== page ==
The payback game
Few business owners in Korea buy a luxury residence in popular resort areas like Yongpyeong or Jeju Island or a German luxury car with their own money, a fact that would be unthinkable in advanced economies. Former CEO Jeffery Skilling of Enron, which had revenue of $100 billion, was sentenced to 24 years and four months prison for cooking the books to the tune of $1.5 billion. If his business had been in Korea, he would be back in his office by now, the Financial Times sneered.
Businessmen hate politicians, but they can hardly deny that they benefit most from second-grade politics. They are an experts in going around the laws, exploiting loopholes and escaping punishment.
The lawmakers themselves know that there are too many regulations and redundant or even some impossible laws. Even lawmakers know they need not obey the laws. Of the previous National Assembly members, 22 lost their seats before their four-year terms ended. In the United States, such cases numbered one or two — over the last century! Even if their crimes are not as grave as to cost them their seats, there are few whose irregularities with real estate or other assets are exposed during confirmation hearings when they are nominated for senior government posts.
Over 1 million people are headed overseas over the long Chuseok holiday this year. Not many are likely to keep to the tax exemption cap when shopping.
During the Roh Moo-hyun administration, there was a law called the Construction Industry Act. The law suspended the business of a company for a year if an employee commits bribery. Its idea was to root out rampant corruption in construction deals. A construction company with thousands of employees and revenue of over $1 billion would go out of business if it was suspended for a year. The industry complained that it was unfair for a company to share the responsibility when the individual accused of the wrongdoing got punished.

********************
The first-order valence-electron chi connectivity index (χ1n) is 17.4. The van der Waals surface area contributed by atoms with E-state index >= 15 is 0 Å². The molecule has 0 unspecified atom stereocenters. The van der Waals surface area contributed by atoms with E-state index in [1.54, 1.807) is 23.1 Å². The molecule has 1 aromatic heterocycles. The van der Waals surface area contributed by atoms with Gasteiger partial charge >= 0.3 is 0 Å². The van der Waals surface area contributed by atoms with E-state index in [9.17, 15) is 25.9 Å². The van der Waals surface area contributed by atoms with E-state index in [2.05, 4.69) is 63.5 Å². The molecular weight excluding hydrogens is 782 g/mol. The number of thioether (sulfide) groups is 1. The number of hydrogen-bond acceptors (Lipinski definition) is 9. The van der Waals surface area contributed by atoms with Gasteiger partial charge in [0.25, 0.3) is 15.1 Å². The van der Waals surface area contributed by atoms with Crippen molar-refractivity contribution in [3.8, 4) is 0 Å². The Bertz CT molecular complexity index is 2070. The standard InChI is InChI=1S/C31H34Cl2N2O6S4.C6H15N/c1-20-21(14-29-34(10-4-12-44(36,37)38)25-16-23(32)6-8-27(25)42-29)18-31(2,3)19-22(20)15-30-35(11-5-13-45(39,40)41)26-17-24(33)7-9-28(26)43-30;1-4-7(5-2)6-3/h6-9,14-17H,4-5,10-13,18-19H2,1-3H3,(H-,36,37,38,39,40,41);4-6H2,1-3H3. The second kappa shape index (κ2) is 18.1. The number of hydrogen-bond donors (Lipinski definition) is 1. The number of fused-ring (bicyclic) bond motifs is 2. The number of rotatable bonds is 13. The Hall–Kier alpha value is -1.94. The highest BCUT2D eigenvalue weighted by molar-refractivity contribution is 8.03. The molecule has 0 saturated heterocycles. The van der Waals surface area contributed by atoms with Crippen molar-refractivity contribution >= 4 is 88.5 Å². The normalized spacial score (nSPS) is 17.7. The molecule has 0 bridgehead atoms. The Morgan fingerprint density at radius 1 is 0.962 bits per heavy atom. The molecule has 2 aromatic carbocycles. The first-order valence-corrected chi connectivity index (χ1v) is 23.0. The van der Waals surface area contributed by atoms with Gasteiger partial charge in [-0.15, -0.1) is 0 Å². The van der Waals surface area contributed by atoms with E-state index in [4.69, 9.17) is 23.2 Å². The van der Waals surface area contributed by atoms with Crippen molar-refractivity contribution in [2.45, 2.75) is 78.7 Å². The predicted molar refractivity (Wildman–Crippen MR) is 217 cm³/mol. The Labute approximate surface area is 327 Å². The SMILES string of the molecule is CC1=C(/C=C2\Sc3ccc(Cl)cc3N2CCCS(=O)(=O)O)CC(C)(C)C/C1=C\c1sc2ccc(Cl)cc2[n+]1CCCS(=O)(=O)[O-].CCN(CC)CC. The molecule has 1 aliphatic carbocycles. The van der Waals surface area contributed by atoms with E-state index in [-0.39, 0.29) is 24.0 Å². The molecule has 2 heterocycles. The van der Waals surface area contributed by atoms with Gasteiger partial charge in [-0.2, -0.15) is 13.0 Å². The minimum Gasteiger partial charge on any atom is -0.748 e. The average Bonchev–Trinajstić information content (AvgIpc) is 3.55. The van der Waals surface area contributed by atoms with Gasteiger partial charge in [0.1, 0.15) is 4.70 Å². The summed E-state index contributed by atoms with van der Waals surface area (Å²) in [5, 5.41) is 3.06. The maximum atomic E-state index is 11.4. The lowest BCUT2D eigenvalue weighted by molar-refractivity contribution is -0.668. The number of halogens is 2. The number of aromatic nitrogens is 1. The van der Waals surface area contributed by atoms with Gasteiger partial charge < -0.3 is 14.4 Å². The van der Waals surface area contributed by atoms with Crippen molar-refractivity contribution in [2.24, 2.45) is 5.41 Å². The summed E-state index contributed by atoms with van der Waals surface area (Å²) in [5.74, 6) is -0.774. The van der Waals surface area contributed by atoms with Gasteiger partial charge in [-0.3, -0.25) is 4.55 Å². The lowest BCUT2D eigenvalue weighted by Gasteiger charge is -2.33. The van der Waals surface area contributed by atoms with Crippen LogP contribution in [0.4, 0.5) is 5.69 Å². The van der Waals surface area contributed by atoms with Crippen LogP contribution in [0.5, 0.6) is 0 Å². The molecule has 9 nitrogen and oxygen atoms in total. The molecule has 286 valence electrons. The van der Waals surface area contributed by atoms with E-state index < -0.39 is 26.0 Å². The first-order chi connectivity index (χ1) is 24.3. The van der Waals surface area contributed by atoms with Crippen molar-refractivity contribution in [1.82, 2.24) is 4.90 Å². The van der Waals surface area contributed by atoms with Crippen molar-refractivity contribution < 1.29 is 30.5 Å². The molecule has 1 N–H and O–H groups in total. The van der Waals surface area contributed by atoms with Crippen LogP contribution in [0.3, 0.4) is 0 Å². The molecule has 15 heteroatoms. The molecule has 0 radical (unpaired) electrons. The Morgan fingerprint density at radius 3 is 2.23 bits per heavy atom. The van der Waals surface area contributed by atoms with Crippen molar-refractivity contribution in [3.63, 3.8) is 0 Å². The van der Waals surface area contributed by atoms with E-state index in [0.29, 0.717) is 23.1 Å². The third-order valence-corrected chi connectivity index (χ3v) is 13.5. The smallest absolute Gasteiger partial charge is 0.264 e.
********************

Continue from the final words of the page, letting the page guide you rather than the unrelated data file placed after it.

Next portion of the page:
Korea Inc. is suffocating under multiple layers of unreasonable regulations drawn up by second-rate politicians. Corporate owners must be contained in their mighty powers and prerogatives. But laws that choke corporate activities and risk making many businessmen potential criminals must be fixed. The National Assembly cannot be expected to make sweeping reforms on the chaebol when rival parties support large companies or labor unions.
The administration of President Moon Jae-in is going through the same ideological ritual. It has gone after former officials of the President Lee Myung-bak administration. Wrongdoings should be probed and punished. But the revenge repeats itself and those accused under a different government see the move as spiteful.
To achieve unity, the reasons for division must be addressed. Without ending such a vicious cycle, we cannot be done with the fundamental ills. We have been marking time and going nowhere for decades. Bad habits and ills during the time have only piled up. When will the real ills be corrected?
JoongAng Ilbo, Sept. 29, Page 30
*The author is an editorial writer of the JoongAng Ilbo.
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